Wednesday, I had my listening, reading, and grammar final. It was really hard to do well already knowing I didn’t do well on my writing final—which is normally my best test.

Thursday was my last test—the speaking test where I talk with a teacher from level 4 (a level above what I was currently in). I felt much better about it than I did last time when I tried this level.

I couldn’t go to prayer meeting because there was one last group dance practice before we all performed at graduation the next day.

And later that night I found out about my grades: I passed all my tests except for my listening test. Now, at Sogang if you only fail one test, you can retake it after graduation. So it was a little disappointing that I had to retake a test, but I could see from comparing my grades with when I tried this level last time that I had improved drastically. My teachers even gave me a “very good” in the “understanding” category, which I kind of disagree with, but I guess I’m just really good at faking it.

Graduation was Friday. Now at Sogang, there are two groups of classes: morning and afternoon, so they have two graduations. My dance group got to perform for both graduations because there were people from both the morning and afternoon classes in it. Thankfully I only had to sing to represent the song class for just the morning one. I was really pitchy, but overall it was okay. I didn’t like throw up or faint or anything so I count that a win.


Here’s my tumbler that I got for having perfect attendance.

After that I met up with some of my classmates and we went to a buffet for dinner. After that we went to a really cool arcade. It was awesome because unlike a normal arcade, there was an entrance fee (about $4) and then you could play all the games in the arcade for free for one hour instead of paying per machine. The arcade also had little karaoke rooms and we jammed way more people in one then was probably allowed and rocked out. (Gosh, do people even say “rocked out” anymore? I can’t use “jammed” twice in the same sentence! Writer struggles.) We took lots of pictures, and overall it was a really good finale to a fun last semester at language school.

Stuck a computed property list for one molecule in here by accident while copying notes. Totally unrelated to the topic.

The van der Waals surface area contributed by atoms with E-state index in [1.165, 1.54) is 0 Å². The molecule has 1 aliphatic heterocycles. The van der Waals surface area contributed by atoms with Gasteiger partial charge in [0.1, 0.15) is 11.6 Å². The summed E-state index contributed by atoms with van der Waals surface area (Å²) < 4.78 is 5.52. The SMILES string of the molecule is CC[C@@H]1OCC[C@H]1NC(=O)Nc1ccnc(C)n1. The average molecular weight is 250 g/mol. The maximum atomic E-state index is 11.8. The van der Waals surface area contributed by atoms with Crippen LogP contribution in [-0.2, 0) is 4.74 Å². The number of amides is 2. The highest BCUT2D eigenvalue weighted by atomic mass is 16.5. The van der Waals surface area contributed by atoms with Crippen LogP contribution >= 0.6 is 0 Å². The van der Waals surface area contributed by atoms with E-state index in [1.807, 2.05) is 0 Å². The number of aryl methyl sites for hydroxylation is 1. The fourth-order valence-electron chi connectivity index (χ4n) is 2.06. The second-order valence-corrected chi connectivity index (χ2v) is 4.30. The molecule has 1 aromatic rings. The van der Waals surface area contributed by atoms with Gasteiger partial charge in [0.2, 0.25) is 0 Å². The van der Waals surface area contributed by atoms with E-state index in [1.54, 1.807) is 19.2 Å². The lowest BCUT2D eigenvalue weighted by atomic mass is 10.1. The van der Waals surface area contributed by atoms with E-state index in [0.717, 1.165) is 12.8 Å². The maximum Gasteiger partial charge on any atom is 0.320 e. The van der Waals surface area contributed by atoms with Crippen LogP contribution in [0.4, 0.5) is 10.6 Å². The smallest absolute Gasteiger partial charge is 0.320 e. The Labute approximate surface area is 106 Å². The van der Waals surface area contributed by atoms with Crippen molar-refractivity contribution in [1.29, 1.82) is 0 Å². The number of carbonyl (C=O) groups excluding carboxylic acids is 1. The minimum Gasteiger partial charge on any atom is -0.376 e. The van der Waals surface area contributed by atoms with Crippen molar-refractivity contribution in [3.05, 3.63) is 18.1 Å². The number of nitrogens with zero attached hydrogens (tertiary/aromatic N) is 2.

Here’s a picture of the arcade.

Saturday, I hung out with Sydney because Luke was visiting friends in the Philippines and taking a tour around some of South East Asia while he was at it. So Sydney and I worked on our story and played Mario Kart. (I actually won once. I think I’m getting the hang of the Switch finally!)

Monday was the day of the restest. It was much better than the normal test. It was almost the exact same test but they gave you time to read all the questions well before playing the audio so you could know what to listen to. And they gave you as much time as you needed to finish (within reason of course). Basically, the retest is to make sure that you didn’t fail the test just because you didn’t take the test well. (I kind of just wish they did it like this to start out with, but nobody asked me.)

Tuesday, I found out I passed the retest, so I passed this level! I’m so happy that I finally passed level three. I know I improved a lot over the past three months, but it would have been so frustrating still to have failed my last level, and not only that but to have failed the same level twice. This makes me feel so much better about myself and makes the time I spent retaking this level feel more worth it.

Wednesday was my 1-year Korea-versery (part of why I decided to wait until today to post instead of Monday. Well, that and I hadn’t decided what I wanted to do yet, and I didn’t want to leave you in suspense).

Lisa took me out to eat for lunch to celebrate my graduation and my Koreaversary. I’m so grateful for people like Lisa who have taken me under their wing while I’ve been in Korea. I’ve been so supported while I’ve been here, and I can’t imagine being more blessed than I am for that.

Now my next steps are constantly in flux, but I have been dragging this out way too long, so I’m just going to go ahead and say that for now this is my plan:

  • I will stay in Korean until March 31st (as my visa expires April 1st). I’ll be moving to the Missionary Training Center where I helped out before when I was in Korea the first time. I will be helping the missionary kids that are there with English, and one day a week I’ll be helping the adults with conversational English.
  • After that, I will return to the States and continue trying to get applications and stuff filled out in order to return to Korea for 1 year to do basically the same thing. I’ll be helping the missionary kids with English, doing the English camps that I helped out with before, and then assist in the intensive English program for the Korean missionaries afterward, which I also did last time.
  • It’s really up in the air how long the application process and getting the visa will take, so I honestly can’t give you an estimate for how long I’ll be staying in the US before I go back.
  • This process does include me raising my own support as I will be working for a non-profit missions organization.

As for the blog:

  • I will keep blogging for the next month until I leave but under different series title because, well, I’m not going to school anymore, am I? If you’re subscribed to my blog, you’ll get the updates, so you don’t need to do anything on your end except keep reading when the email shows up in your inbox.

All in all, this has been an amazing opportunity, and I’m so grateful for all the people who have been praying for me. I have never felt anything but surrounded by God’s love the entire time I’ve been here, and I know that has a lot to do with all the people advocating for me with their prayers. So thank you so, so much.

Thanks for taking the time to read up on the adventures of Alecia and the Brave, Little Ninja when we went to school in South Korea!

Weeks 49 & 50